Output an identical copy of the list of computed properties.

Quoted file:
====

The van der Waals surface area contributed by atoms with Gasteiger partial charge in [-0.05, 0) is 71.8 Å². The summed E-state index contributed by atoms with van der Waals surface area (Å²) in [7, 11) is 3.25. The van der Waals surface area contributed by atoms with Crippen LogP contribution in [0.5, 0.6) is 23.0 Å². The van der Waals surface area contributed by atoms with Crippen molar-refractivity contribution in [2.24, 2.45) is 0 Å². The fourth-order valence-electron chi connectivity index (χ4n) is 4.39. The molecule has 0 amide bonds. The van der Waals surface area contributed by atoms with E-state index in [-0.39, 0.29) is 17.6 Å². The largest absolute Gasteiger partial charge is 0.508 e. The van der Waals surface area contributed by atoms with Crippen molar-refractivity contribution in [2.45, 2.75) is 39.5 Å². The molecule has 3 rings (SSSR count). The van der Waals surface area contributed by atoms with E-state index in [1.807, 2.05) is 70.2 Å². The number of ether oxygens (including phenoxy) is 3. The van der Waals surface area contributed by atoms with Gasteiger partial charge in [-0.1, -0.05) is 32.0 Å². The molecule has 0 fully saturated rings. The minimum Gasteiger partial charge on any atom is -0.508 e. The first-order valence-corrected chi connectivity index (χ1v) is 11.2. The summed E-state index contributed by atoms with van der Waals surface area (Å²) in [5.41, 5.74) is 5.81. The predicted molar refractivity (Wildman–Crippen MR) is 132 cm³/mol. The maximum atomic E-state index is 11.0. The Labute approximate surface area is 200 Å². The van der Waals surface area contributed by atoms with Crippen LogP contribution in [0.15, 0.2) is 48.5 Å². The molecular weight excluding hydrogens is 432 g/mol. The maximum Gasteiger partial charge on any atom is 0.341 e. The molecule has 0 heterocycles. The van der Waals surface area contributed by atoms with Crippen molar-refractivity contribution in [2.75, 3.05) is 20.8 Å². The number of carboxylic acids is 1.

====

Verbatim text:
The van der Waals surface area contributed by atoms with Gasteiger partial charge in [-0.05, 0) is 71.8 Å². The summed E-state index contributed by atoms with van der Waals surface area (Å²) in [7, 11) is 3.25. The van der Waals surface area contributed by atoms with Crippen LogP contribution in [0.5, 0.6) is 23.0 Å². The van der Waals surface area contributed by atoms with Crippen molar-refractivity contribution in [2.24, 2.45) is 0 Å². The fourth-order valence-electron chi connectivity index (χ4n) is 4.39. The molecule has 0 amide bonds. The van der Waals surface area contributed by atoms with E-state index in [-0.39, 0.29) is 17.6 Å². The largest absolute Gasteiger partial charge is 0.508 e. The van der Waals surface area contributed by atoms with Crippen molar-refractivity contribution in [2.45, 2.75) is 39.5 Å². The molecule has 3 rings (SSSR count). The van der Waals surface area contributed by atoms with E-state index in [1.807, 2.05) is 70.2 Å². The number of ether oxygens (including phenoxy) is 3. The van der Waals surface area contributed by atoms with Gasteiger partial charge in [-0.1, -0.05) is 32.0 Å². The molecule has 0 fully saturated rings. The minimum Gasteiger partial charge on any atom is -0.508 e. The first-order valence-corrected chi connectivity index (χ1v) is 11.2. The summed E-state index contributed by atoms with van der Waals surface area (Å²) in [5.41, 5.74) is 5.81. The predicted molar refractivity (Wildman–Crippen MR) is 132 cm³/mol. The maximum atomic E-state index is 11.0. The Labute approximate surface area is 200 Å². The van der Waals surface area contributed by atoms with Crippen LogP contribution in [0.15, 0.2) is 48.5 Å². The molecular weight excluding hydrogens is 432 g/mol. The maximum Gasteiger partial charge on any atom is 0.341 e. The molecule has 0 heterocycles. The van der Waals surface area contributed by atoms with Crippen molar-refractivity contribution in [2.75, 3.05) is 20.8 Å². The number of carboxylic acids is 1.